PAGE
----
Magazine article Black Enterprise

Keeping Stride with Telecommunications: Ault Inc. Takes Center Stage in Our First Spotlight on Black Publicly Traded Firms

Magazine article Black Enterprise

Keeping Stride with Telecommunications: Ault Inc. Takes Center Stage in Our First Spotlight on Black Publicly Traded Firms

Article excerpt

Over half a dozen indexes measure and report stock market movements. Responding to a number of our readers, BLACK ENTERPRISE has created its own quarterly index and insider report on black publicly traded companies.

The first company to he highlighted in this new column is Ault Inc. (Nasdaq: AULT). Based in Minneapolis, it designs, manufactures and markets external Dower conversion products for data and telecommunications equipment and related peripherals.

In the '60s, people in the inner cities rallied to the cry of "Black Power," but in the back streets of corporate business, Joseph Ault started his own power base, Ault Inc., beginning in 1960. Ault is now deceased but the company lives on. Recently, it posted a 52week high of $16.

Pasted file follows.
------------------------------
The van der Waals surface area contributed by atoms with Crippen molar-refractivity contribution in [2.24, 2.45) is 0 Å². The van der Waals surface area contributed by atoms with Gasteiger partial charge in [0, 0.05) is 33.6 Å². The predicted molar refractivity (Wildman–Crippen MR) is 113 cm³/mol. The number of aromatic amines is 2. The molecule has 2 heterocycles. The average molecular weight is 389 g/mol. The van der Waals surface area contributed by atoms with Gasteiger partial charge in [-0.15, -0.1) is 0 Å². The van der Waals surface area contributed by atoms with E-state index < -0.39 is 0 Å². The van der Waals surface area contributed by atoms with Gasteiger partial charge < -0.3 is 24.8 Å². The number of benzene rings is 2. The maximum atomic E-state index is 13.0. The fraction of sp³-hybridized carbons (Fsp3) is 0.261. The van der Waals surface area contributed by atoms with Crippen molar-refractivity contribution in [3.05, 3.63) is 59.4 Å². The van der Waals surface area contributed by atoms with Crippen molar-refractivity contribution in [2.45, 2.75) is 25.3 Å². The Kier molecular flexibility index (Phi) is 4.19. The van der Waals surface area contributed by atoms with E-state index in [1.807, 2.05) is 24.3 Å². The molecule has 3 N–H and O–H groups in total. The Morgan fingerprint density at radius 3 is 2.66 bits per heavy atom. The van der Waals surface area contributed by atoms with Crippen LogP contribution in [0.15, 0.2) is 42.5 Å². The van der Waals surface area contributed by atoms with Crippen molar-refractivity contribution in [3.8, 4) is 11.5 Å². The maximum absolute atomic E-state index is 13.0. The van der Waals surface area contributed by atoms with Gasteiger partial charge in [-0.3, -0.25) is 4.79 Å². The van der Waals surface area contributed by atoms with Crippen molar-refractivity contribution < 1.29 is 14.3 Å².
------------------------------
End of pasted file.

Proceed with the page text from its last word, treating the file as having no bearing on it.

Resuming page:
At that time, "there was a lot of relationship and infrastructure building," says Frederick Green, currently president and CEO. Indeed, selling the company's power devices to such original equipment manufacturers (OEMs) as Western Electric, IBM, Texas Instruments and Teledyne put Ault in a position to make an initial public offering in 1983.

Ault's profits and growth potential attracted an underwriting syndicate of 50 firms led by Dain Bosworth. At that time, Green recalls, Ault had a power conversion device that it was readying for a brand new industry, the up-and-coming "microcomputer" business. "Going into the IPO we'd signed a contract with IBM to provide the power supplies for their newest product-the IBM PC Jr. …

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